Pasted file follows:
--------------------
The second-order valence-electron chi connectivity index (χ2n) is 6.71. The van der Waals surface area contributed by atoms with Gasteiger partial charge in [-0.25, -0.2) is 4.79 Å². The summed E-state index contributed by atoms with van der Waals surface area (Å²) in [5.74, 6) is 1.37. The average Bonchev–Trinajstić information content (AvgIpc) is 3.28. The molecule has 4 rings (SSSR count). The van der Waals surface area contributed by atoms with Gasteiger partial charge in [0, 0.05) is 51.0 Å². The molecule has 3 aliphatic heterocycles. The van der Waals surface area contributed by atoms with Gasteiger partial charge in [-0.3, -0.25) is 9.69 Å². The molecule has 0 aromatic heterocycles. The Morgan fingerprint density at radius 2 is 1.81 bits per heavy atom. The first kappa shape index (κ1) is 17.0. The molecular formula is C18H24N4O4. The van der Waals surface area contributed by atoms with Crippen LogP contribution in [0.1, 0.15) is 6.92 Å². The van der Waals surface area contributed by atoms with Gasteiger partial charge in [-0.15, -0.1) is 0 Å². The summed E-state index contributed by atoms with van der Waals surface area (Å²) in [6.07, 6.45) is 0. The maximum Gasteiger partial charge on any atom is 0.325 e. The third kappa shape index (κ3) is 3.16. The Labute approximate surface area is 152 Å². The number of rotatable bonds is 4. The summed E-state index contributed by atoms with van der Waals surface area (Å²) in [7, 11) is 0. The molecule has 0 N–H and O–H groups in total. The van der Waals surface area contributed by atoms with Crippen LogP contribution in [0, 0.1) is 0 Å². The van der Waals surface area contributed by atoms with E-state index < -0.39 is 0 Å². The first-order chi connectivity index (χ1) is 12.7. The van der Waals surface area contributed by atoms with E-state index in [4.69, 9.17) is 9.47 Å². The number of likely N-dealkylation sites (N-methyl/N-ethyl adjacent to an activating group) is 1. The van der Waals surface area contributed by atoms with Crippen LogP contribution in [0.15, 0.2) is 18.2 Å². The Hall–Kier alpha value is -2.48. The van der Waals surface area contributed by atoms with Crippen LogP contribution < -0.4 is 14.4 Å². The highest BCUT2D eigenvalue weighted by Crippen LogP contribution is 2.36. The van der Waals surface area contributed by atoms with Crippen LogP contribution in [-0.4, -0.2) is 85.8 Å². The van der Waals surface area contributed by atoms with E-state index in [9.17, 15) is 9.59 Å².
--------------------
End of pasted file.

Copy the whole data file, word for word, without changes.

The second-order valence-electron chi connectivity index (χ2n) is 6.71. The van der Waals surface area contributed by atoms with Gasteiger partial charge in [-0.25, -0.2) is 4.79 Å². The summed E-state index contributed by atoms with van der Waals surface area (Å²) in [5.74, 6) is 1.37. The average Bonchev–Trinajstić information content (AvgIpc) is 3.28. The molecule has 4 rings (SSSR count). The van der Waals surface area contributed by atoms with Gasteiger partial charge in [0, 0.05) is 51.0 Å². The molecule has 3 aliphatic heterocycles. The van der Waals surface area contributed by atoms with Gasteiger partial charge in [-0.3, -0.25) is 9.69 Å². The molecule has 0 aromatic heterocycles. The Morgan fingerprint density at radius 2 is 1.81 bits per heavy atom. The first kappa shape index (κ1) is 17.0. The molecular formula is C18H24N4O4. The van der Waals surface area contributed by atoms with Crippen LogP contribution in [0.1, 0.15) is 6.92 Å². The van der Waals surface area contributed by atoms with Gasteiger partial charge in [-0.15, -0.1) is 0 Å². The summed E-state index contributed by atoms with van der Waals surface area (Å²) in [6.07, 6.45) is 0. The maximum Gasteiger partial charge on any atom is 0.325 e. The third kappa shape index (κ3) is 3.16. The Labute approximate surface area is 152 Å². The number of rotatable bonds is 4. The summed E-state index contributed by atoms with van der Waals surface area (Å²) in [7, 11) is 0. The molecule has 0 N–H and O–H groups in total. The van der Waals surface area contributed by atoms with Crippen LogP contribution in [0, 0.1) is 0 Å². The van der Waals surface area contributed by atoms with E-state index < -0.39 is 0 Å². The first-order chi connectivity index (χ1) is 12.7. The van der Waals surface area contributed by atoms with E-state index in [4.69, 9.17) is 9.47 Å². The number of likely N-dealkylation sites (N-methyl/N-ethyl adjacent to an activating group) is 1. The van der Waals surface area contributed by atoms with Crippen LogP contribution in [0.15, 0.2) is 18.2 Å². The Hall–Kier alpha value is -2.48. The van der Waals surface area contributed by atoms with Crippen LogP contribution < -0.4 is 14.4 Å². The highest BCUT2D eigenvalue weighted by Crippen LogP contribution is 2.36. The van der Waals surface area contributed by atoms with Crippen LogP contribution in [-0.4, -0.2) is 85.8 Å². The van der Waals surface area contributed by atoms with E-state index in [9.17, 15) is 9.59 Å².